Women make up the majority of registered voters in North Carolina but are woefully underrepresented in political office, according to a new report from Meredith College.
The report, called “The Status of Women in North Carolina Politics,” was released Monday, along with poll results showing Hillary Clinton might find resistance among the state’s voters in a presidential race.
The study gives a detailed accounting of women in elected office in the state.
Among the findings:
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▪ Women account for 54 percent of registered voters but hold less than one-quarter of all appointed and elected offices.
▪ In 44 North Carolina counties, there are no female county commissioners.
▪ Women occupy less than 20 percent of elected positions with taxing and spending authority.
▪ Men are 60 percent more likely to consider themselves “very qualified” to run for office.
The results also show that women have actually lost ground in their representation since the 2010 midterm election. The percentage of women on the North Carolina ballot has declined since then – a trend that has played out in other states as well.
“Sometimes we think when we have a woman senator or a woman governor, we think the problem has been solved,” said David McLennan, the report’s author and visiting professor of political science at Meredith. He referred to the high-profile examples in North Carolina of former Gov. Bev Perdue and former Sens. Kay Hagan and Elizabeth Dole.
There are several factors at work, McLennan said. Women who do enter politics are likely to do so later in life, after childbearing years. As such, they are less likely to move into leadership positions within elected bodies or political parties.
Also, women are less likely to be encouraged to run for office by party leaders and political activists, McLennan said. And in rural areas, there are fewer female role models on the political scene.
Despite favorable patterns of voters electing women, McLennan said, female candidates are more likely to perceive the environment as biased against them.
“In some ways, there are lingering stereotypes, and this is something that keeps women from taking that first step,” he said.
But when they do take that step, they are more likely to be successful than men, the report said.
In 2014, 25 percent of the candidates in North Carolina elections were women – and 63 percent of them won their races.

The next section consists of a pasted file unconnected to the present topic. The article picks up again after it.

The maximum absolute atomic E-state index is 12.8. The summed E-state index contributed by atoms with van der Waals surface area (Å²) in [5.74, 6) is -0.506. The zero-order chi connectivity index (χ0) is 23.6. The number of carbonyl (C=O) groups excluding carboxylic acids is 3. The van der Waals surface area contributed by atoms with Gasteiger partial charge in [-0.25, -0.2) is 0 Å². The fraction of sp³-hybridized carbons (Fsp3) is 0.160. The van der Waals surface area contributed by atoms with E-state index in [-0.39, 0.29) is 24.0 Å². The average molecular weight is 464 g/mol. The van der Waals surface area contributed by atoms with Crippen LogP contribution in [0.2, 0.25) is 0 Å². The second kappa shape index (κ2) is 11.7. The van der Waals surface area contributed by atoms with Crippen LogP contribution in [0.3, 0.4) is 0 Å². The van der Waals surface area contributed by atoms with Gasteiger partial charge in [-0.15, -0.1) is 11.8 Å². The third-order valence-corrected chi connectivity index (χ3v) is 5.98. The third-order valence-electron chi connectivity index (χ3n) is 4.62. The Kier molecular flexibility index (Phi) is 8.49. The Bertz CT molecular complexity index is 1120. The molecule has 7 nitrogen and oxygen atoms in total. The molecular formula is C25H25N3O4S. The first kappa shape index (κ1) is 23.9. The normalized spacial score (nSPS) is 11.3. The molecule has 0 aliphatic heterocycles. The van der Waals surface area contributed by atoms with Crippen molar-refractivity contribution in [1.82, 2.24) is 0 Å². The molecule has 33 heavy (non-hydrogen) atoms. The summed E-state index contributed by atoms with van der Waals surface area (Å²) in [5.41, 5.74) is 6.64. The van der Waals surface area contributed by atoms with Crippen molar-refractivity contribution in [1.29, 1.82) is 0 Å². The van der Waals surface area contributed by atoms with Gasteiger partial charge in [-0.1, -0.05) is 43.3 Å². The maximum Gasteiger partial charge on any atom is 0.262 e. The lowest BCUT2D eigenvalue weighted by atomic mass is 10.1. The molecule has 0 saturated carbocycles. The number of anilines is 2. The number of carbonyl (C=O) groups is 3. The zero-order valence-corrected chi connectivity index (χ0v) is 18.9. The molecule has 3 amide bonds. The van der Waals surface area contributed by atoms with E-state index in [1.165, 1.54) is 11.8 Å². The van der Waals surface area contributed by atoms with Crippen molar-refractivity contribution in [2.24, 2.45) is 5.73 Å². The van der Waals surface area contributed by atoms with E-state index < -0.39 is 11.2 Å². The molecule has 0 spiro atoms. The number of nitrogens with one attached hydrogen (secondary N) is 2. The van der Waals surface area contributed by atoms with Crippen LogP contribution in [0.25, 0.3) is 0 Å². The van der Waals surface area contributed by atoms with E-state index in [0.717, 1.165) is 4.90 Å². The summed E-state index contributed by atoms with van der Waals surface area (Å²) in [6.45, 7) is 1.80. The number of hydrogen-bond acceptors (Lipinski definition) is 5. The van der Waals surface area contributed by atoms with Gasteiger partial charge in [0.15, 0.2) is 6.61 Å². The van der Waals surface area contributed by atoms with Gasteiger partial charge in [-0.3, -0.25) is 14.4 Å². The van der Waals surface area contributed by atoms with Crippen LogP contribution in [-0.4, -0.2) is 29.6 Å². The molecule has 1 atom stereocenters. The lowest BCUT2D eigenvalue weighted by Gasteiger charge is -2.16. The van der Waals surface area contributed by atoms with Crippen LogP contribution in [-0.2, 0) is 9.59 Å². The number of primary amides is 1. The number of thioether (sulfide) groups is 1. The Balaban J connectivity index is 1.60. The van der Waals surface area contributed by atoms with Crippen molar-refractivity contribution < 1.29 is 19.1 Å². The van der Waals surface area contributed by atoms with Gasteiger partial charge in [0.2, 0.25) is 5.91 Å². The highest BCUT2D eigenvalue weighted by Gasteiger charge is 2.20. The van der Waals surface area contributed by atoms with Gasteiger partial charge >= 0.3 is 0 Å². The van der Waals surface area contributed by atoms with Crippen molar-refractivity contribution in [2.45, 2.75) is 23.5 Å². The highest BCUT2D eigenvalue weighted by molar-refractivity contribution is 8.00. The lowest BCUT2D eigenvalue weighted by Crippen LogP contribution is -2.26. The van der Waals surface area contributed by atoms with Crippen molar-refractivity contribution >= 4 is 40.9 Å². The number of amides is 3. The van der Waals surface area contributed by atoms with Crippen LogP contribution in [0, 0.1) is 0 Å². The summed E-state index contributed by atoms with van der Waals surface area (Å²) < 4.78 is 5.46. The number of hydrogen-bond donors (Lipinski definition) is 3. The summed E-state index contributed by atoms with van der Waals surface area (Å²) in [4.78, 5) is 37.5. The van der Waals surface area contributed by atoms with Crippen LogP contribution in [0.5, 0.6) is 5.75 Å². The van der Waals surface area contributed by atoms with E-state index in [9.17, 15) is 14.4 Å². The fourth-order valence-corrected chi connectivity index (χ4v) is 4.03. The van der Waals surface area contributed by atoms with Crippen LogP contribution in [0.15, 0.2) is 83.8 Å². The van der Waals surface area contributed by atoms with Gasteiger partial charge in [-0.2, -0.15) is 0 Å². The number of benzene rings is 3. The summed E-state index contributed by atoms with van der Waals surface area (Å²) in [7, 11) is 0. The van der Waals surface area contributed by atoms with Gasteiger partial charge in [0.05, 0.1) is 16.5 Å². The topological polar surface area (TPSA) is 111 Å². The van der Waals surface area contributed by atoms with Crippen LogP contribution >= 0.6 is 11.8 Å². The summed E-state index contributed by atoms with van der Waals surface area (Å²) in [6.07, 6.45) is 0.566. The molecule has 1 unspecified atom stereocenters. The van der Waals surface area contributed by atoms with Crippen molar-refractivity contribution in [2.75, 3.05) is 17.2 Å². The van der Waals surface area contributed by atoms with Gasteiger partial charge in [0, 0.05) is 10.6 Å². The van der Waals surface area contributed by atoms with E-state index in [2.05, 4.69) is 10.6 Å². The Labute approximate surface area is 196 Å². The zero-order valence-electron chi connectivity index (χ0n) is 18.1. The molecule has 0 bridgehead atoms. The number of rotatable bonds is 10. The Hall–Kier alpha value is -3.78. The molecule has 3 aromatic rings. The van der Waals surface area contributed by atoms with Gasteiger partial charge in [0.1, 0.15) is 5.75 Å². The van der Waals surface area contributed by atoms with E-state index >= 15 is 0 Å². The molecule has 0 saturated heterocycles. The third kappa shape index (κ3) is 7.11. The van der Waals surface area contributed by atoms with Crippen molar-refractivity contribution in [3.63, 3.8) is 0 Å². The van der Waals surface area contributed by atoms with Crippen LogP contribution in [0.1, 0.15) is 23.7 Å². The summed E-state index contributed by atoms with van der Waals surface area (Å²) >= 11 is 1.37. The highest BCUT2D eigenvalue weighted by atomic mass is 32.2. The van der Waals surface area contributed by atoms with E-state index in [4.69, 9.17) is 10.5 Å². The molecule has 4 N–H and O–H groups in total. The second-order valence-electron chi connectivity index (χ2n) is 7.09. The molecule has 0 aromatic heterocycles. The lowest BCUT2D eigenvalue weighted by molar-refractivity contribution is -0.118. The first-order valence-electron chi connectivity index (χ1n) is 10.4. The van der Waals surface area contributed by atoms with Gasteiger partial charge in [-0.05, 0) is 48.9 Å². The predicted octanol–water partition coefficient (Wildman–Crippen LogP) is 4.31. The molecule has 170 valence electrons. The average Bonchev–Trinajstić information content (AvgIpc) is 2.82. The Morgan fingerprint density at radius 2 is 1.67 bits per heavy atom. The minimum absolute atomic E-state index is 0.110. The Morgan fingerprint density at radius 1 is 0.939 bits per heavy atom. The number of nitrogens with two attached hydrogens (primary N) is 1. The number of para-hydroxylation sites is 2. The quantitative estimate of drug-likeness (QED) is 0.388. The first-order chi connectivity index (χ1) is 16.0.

They’re also better at fundraising, the report found. In the 28 most competitive political races in North Carolina in 2014, for example, women raised nearly 30 percent more money than men.
The key to encouraging more women to run for office may be just raising awareness, McLennan said.
“I really do think it starts at the high school and college level, when we have to be explicit about what women can bring to the table,” he said.
Research has shown that female candidates may raise different issues than men in the public policy arena. They may also be more inclined to collaboration and compromise, whereas male candidates are more likely to be hierarchical in their approach.
The report included short biographies of women in politics, including Susan Johnson, sheriff of Currituck County. She is the only current female sheriff in the state, and in the report, she described her approach to the job.
“My perspective as a woman in situations differs from my male counterparts because I lean more toward the idea of working toward the root of the problem than just affecting an arrest and solving the current incident,” she said in the report.
Also on Monday, the Meredith College Poll found that Hillary Clinton may encounter difficulties in North Carolina if she is the Democratic nominee for president in 2016.
Of North Carolina voters surveyed, 51 percent said they were somewhat unlikely or very unlikely to vote for her, compared with 41 percent who said they were somewhat likely or very likely to vote for her.
In general, 61 percent of those surveyed said men and women make equally good political leaders.
The survey of 347 registered voters was conducted Feb. 2-9 and had a margin of sampling error of plus or minus 5.3 percentage points.